Cal Tjader

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Cal Tjader
Tjader in 1958
Tjader in 1958
Background information
Birth nameCallen Radcliffe Tjader Jr.
Born(1925-07-16)July 16, 1925
St. Louis, Missouri, U.S.
OriginSan Mateo, California, U.S.
DiedMay 5, 1982(1982-05-05) (aged 56)
Manila, Philippines
  • Vibraphonist
  • composer
  • bandleader
Years active1948–1982

Callen Radcliffe Tjader Jr. (/ˈdər/ JAY-dər; July 16, 1925 – May 5, 1982) was an American Latin Jazz musician, often described as the most successful non-Latino Latin musician.[1] He explored other jazz idioms, especially small group modern jazz, even as he continued to perform music of Africa, the Caribbean and Latin America.

Tjader played the vibraphone primarily, and was accomplished on the drums, bongos, congas, timbales, and the piano. He worked with many musicians from several cultures. He is often linked to the development of Latin rock and acid jazz. Although fusing Jazz with Latin music is often categorized as "Latin Jazz", Tjader's works swung freely between both styles. His Grammy award in 1980 for his album La Onda Va Bien capped off a career that spanned over 40 years.[2]

Early years (1925–1943)[edit]

Callen Radcliffe Tjader Jr. was born July 16, 1925, in St. Louis[3] to touring Swedish American vaudevillians. His father tap danced and his mother played piano, a husband-wife team going from city to city with their troupe to earn a living. When he was two, Tjader's parents settled in San Mateo, California, and opened a dance studio. His mother (who dreamed of becoming a concert pianist) instructed him in classical piano and his father taught him to tap dance. He performed around the Bay Area as "Tjader Junior", a tap-dancing wunderkind. He performed a brief non-speaking role dancing alongside Bill "Bojangles" Robinson in the film The White of the Dark Cloud of Joy.[4]

He joined a Dixieland band and played around the Bay Area. At age sixteen, he entered a Gene Krupa drum solo contest, making it to the finals and ultimately winning by playing "Drum Boogie". But the win was overshadowed by the attack on Pearl Harbor that morning.[5]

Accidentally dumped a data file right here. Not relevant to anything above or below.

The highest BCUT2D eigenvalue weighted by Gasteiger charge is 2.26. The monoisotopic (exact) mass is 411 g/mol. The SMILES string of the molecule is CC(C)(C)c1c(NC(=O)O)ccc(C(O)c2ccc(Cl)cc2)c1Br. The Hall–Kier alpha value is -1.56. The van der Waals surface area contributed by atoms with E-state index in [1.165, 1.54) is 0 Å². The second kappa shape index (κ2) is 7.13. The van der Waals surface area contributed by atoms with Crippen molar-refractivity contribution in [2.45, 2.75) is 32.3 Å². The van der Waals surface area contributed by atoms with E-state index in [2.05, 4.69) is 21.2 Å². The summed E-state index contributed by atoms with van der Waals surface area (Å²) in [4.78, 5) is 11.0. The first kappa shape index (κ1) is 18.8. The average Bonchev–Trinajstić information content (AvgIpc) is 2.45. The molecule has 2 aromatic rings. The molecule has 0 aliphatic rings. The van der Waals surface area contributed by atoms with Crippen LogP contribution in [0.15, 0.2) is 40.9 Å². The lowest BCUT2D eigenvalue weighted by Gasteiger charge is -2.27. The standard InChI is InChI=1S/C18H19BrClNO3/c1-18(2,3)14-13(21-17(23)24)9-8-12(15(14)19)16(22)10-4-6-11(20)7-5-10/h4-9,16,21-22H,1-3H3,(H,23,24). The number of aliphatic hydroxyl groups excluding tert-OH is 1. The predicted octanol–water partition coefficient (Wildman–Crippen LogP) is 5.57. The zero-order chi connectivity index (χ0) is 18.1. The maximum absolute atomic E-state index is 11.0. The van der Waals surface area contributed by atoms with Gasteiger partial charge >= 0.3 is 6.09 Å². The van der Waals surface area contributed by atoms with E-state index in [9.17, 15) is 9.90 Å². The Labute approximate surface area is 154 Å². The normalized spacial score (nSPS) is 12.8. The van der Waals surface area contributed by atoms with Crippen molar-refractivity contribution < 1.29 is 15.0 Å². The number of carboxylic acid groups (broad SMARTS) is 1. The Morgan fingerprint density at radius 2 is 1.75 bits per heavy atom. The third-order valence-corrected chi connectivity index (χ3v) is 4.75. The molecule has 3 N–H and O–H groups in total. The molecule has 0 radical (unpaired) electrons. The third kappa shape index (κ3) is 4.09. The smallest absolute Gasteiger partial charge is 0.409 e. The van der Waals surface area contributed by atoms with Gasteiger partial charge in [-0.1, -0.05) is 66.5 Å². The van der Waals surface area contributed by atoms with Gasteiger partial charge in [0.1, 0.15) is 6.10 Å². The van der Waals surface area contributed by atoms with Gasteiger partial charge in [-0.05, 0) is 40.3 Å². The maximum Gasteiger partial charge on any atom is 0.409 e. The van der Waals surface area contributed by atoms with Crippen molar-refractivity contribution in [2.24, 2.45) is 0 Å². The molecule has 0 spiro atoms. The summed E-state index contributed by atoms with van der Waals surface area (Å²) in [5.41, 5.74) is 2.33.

Navy and college (1940s)[edit]

Tjader entered the United States Navy in 1943 at age 17 and served as a medical corpsman in the Pacific Theater until March 1946. He saw action in five invasions, including the Marianas campaign and the Battle of the Philippines. Upon his return he enrolled at San Jose State College (now San José State University) under the G.I. Bill, majoring in education. Later he transferred to San Francisco State College, still intending to teach. It was there he took timpani lessons, his only formal music training.[6]

At San Francisco State, he met Dave Brubeck, a young pianist also fresh from a stint in the Army. Brubeck introduced Tjader to Paul Desmond. The three connected with more players and formed the Dave Brubeck Octet with Tjader on drums. Although the group recorded only one album and had difficulty finding work, the recording is regarded as important due to its early glimpse at these soon-to-be-legendary jazz greats. After the octet disbanded, Tjader and Brubeck formed a trio, performing jazz standards in the hope of finding more work. The Dave Brubeck Trio succeeded and became a fixture in the San Francisco jazz scene. Tjader taught himself the vibraphone during this period, alternating between it and the drums depending on the song.[6]

Sideman (1951–1954)[edit]

Brubeck suffered major injuries in a diving accident in 1951 in Hawaii and the trio was forced to dissolve. Tjader continued the trio work in California with bassist Jack Weeks from Brubeck's trio and pianists John Marabuto or Vince Guaraldi, recording his first 10" LP as a leader with them for Fantasy, but soon worked with Alvino Rey and completed his degree at San Francisco State. Jazz pianist George Shearing recruited Tjader in 1953 when Joe Roland left his group. Al McKibbon was a member of Shearing's band at the time and he and Tjader encouraged Shearing to add Cuban percussionists. Tjader played bongos as well as the vibes: "Drum Trouble" was his bongo solo feature. Down Beat's 1953 Critics Poll nominated him as best New Star on the vibes. His next 10" LP as a leader was recorded for Savoy during that time, as well as his first Latin Jazz for a Fantasy 10" LP. While in New York City, bassist Al McKibbon took Tjader to see the Afro-Cuban big bands led by Machito and Chico O'Farrill, both at the forefront of the nascent Latin jazz sound. In New York he met Mongo Santamaría and Willie Bobo who were members of Tito Puente's orchestra at the time.